Not written in stone. Many policy possibilities: Change the age profile of labor income –Later retirement –Earlier entry into labor force –Higher female labor force participation –Reform seniority system Change the age profile of consumption –In many industrial nations, the elderly consume much more than younger adults. –Makes population aging more costly –Role of public transfer policy: pensions, health care, long term care Change the demographic trends: immig, fert
IV. Further on Interage Flows of Income Comparison of Japan and Indonesia
Data from Maliki (Indonesia) and H. Ogawa (Japan) Per capita consumption and labor income by age for Indonesia and Japan Indonesia, 2002 Japan, 2004 Differences in consumption –Education in Japan –Rising consumption in old age in Japan
Data from Maliki (Indonesia) and H. Ogawa (Japan) Per Capita Life Cycle Deficit: c(x)-y l (x) Because these are per capita, they don’t convey the macro patterns of flows. To appreciate the full implications, we must take the population age distributions into account. Indonesia Japan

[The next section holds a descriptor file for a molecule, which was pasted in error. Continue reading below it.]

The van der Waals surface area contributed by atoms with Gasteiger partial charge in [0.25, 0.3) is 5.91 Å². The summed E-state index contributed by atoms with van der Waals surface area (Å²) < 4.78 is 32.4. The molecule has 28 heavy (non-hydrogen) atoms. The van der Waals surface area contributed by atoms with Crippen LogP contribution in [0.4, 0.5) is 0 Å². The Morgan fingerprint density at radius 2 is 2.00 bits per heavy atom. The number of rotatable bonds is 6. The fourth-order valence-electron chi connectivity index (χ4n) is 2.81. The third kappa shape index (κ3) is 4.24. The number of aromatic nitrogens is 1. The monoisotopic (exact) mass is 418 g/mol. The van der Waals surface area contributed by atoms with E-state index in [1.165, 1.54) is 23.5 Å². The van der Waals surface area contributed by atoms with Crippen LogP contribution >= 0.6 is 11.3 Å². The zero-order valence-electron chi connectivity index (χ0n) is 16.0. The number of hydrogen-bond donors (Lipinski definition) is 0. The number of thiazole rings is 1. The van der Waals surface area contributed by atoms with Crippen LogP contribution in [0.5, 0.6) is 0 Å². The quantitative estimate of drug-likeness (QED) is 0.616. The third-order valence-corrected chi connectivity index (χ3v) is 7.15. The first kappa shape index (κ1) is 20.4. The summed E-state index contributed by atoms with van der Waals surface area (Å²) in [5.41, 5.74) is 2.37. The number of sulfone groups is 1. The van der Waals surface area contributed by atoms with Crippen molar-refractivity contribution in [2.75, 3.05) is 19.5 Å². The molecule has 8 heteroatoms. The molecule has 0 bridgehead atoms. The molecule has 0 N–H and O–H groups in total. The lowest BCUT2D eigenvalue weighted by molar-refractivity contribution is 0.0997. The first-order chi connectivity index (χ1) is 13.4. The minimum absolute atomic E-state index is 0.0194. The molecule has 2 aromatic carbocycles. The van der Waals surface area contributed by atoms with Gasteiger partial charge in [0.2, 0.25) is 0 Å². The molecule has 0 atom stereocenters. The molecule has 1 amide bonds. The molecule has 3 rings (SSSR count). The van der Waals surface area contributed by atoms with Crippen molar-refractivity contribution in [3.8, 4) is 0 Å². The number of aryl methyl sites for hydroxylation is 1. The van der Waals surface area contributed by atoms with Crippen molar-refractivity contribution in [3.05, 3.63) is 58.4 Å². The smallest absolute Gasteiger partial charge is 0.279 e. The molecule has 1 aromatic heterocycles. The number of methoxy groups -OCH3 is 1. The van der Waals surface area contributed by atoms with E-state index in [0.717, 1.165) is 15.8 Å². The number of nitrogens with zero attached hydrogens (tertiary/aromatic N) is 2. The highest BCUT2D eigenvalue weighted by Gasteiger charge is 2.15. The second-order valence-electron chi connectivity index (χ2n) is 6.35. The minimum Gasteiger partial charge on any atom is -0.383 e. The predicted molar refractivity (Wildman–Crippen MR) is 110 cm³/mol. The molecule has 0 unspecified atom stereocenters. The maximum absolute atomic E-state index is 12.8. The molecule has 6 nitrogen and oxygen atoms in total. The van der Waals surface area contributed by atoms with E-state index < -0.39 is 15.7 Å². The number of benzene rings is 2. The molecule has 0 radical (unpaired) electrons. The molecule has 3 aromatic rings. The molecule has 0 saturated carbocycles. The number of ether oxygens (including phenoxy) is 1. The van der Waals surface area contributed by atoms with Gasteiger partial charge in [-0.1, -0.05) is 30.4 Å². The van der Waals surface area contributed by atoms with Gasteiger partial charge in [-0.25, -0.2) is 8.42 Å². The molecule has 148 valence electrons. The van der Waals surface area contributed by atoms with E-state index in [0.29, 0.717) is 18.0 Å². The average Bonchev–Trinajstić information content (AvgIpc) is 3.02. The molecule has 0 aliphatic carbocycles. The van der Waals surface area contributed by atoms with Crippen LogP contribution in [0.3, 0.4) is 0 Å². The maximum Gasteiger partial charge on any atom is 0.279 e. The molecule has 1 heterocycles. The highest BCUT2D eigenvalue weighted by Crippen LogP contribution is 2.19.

Data from Maliki (Indonesia) and H. Ogawa (Japan)
Green arrows show transfers from surplus of prime working years. Red arrows show asset income consumed by elderly out of earlier savings.
Data from Maliki (Indonesia) and H. Ogawa (Japan) Indonesia, 2002 Japan, 2004 In Indonesia, average unit of income is earned at 39 and consumed at 30 Travels 9 years down the age scale. In Japan, it is earned and consumed at nearly the same age. A c =30 A yl =39 A c =45 A yl =45 Population weighted average age
Data from NTA Country Teams Average Consumption-Earning Gap by Average Age of Population 13 yrs
Data from NTA Country Teams How much of the difference in age gaps is due to the shapes of the age profiles?
Data from NTA Country Teams Average Age of Labor Income and Consumption with Population Held Constant (stationary, e0=75)